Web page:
Guinness is one of the most popular beers in the world – and with good reason!
Even though it’s so dark, it’s flavor profile is smooth and drinkable by almost everyone.
As an Irish classic, it’s no wonder people from all over the world visit Dublin to see the headquarters.
But what do you know besides how delicious it is? Check out these 30 mouthwatering facts about Guinness and be even more impressed by this simple yet delicious beer!
Guinness was founded in 1759 in Dublin, Ireland by Arthur Guinness.
There are only four ingredients in Guinness – malted barley, hops, brewer’s yeast, and water.
However, as simple as it may sound, in order to make Guinness, you need to have knowledge in microbiology, mycology, bacteriology, and thermodynamics.
There is an official 6 step process to pouring a pint of Guinness perfectly. It takes exactly 119 and a half seconds, because you’re supposed to fill the pint glass 3/4th of the way at 45 degrees and let it sit for about a minute before filling the rest.
There’s also an official way to drink it! Mark McGovern, the former brand manager of the Guinness storehouse, says you have to hold your elbow up to be perpendicular to the floor, and drink right through the head which is the most hoppy and bitter part of the beer, until you taste the sweeter body.
The white balls in the Guinness cans are called “widgets.” They are filled with nitrogen infused beer to create the foamy head when you open the can. In 1991, the widget beat the internet as the best invention of the last 40 years.
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The Guinness Book of World records was founded in 1954 for the purpose of settling pub disputes.
When Arthur opened Guinness, he signed a 9,000 year lease on the Saint James Gate location at around $60 per year. The lease, which included free access to a water supply, went out of effect when the property was bought and expanded.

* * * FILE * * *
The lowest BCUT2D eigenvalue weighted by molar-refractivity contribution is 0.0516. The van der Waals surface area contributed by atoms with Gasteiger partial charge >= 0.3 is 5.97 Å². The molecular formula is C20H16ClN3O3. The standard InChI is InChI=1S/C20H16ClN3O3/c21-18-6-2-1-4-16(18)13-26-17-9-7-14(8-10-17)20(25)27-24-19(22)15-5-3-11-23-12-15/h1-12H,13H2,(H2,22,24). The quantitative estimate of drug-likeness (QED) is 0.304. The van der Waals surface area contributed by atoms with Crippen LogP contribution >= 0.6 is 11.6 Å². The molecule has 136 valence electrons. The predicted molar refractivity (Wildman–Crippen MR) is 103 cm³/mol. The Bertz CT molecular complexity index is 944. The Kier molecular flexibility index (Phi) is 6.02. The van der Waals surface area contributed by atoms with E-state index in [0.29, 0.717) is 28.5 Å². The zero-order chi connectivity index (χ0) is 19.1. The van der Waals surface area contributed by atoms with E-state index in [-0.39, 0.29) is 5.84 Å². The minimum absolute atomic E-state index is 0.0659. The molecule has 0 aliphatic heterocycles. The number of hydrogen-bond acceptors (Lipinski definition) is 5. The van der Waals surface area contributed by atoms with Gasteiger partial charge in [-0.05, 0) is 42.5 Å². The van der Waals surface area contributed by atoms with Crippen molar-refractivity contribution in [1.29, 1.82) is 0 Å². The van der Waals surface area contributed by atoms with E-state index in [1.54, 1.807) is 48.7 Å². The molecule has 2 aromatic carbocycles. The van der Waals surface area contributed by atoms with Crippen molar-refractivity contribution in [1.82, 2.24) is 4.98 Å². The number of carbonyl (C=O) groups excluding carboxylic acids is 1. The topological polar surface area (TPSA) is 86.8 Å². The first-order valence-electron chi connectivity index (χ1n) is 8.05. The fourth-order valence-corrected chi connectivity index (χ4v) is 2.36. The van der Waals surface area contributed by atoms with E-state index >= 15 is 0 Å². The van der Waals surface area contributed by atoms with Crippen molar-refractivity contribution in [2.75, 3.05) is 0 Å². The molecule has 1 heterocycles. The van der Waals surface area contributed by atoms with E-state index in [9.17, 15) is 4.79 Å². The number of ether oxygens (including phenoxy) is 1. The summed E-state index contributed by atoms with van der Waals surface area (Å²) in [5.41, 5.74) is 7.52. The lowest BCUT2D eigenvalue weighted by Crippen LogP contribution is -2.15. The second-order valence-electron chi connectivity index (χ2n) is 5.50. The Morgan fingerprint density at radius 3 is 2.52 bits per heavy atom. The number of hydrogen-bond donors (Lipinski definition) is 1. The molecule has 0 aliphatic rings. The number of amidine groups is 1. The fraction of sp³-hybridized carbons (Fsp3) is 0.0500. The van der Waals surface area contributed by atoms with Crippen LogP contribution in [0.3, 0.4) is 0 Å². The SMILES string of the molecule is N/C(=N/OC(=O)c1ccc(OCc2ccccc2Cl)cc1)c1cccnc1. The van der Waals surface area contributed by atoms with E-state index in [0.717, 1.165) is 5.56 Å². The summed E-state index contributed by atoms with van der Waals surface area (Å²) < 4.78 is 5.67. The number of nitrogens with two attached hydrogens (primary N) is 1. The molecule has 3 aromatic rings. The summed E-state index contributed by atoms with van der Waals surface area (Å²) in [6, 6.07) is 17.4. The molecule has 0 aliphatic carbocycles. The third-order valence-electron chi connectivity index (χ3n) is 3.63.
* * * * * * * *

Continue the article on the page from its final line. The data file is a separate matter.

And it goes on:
A 20 ounce pint of Guinness only has 210 calories – that’s less than a glass of milk or orange juice!
To order a Guinness at a bar in Ireland, you can ask for a pint of the plain, the good stuff, your best, or just hold your forefinger in the air and the bartender will understand!
Scientifically, Guinness does taste better in Ireland! This is most likely because of freshness and quality control.
Guinness is brewed in more than 150 countries including Nigeria and Indonesia.
Worldwide, over 10 million glasses of Guinness are sold every day. 3 million pints are brewed daily at the original Dublin brewery.
Originally, Guinness also brewed an ale along with the porter. The ale was dropped in 1799 so the focus could be put on the popular stout.
In 1928, Guinness employees were given on-site medical and dental care, two free pints after each shift, and full pensions. This makes Guinness one of the first companies to offer employee benefits.
On September 24th, 2009 at 5:50 P.M, Ireland celebrated the 250th anniversary of Guinness with “Arthur’s Day.”
In celebration for the 250th Guinness anniversary, a submarine bar was commissioned in 2009. A contest was held and the winners got to have a pint onboard.
Guinness is still the biggest exporter of stout in the world, and remains to be a technologically modern brewery. It has its own power plant!
Until 2009, blood donors in Ireland used to get a pint of free Guinness after they gave blood.
While most people assume Guinness is black or brown, due to its coloring by roasted barley, it is actually a dark ruby red color.
While draught Guinness is not vegan, the Guinness Extra is vegan!
Half of all pints drunk in Ireland are Guinness, however 40% of all Guinness is sold in Africa.
The Guinness brewery is the top visited attraction in Ireland. Over one million people visit the Guinness storehouse every year.
The first print advertisement for Guinness promoted, “Guinness is good for you.” Researchers have found that there are antioxidant compounds in Guinness that are comparable to the ones found in certain fruits and vegetables.
The harp became the official trademark in 1876, however there was initially issues because it is also the symbol of Ireland. To avoid this, it was agreed that the Guinness harp would always face right, and the official use of the harp logo would face left.
Until 1939, if a Guinness brewer wanted to marry a Catholic, their resignation was requested.
Interestingly enough, around 1860, Arthur’s grandson who had taken control of the brewery, donated almost $200,000 dollars towards the restoration of St. Patrick’s Cathedral.
Every batch at the Guinness factory is taste tested to ensure no bad batches are sent out!
In the 1960’s, employees were segregated by gender because they were afraid men’s lewd conversation would be offensive to the women.
The Guinness Store house has a Gravity Bar, which is 150 feet off the ground and the highest bar in Dublin.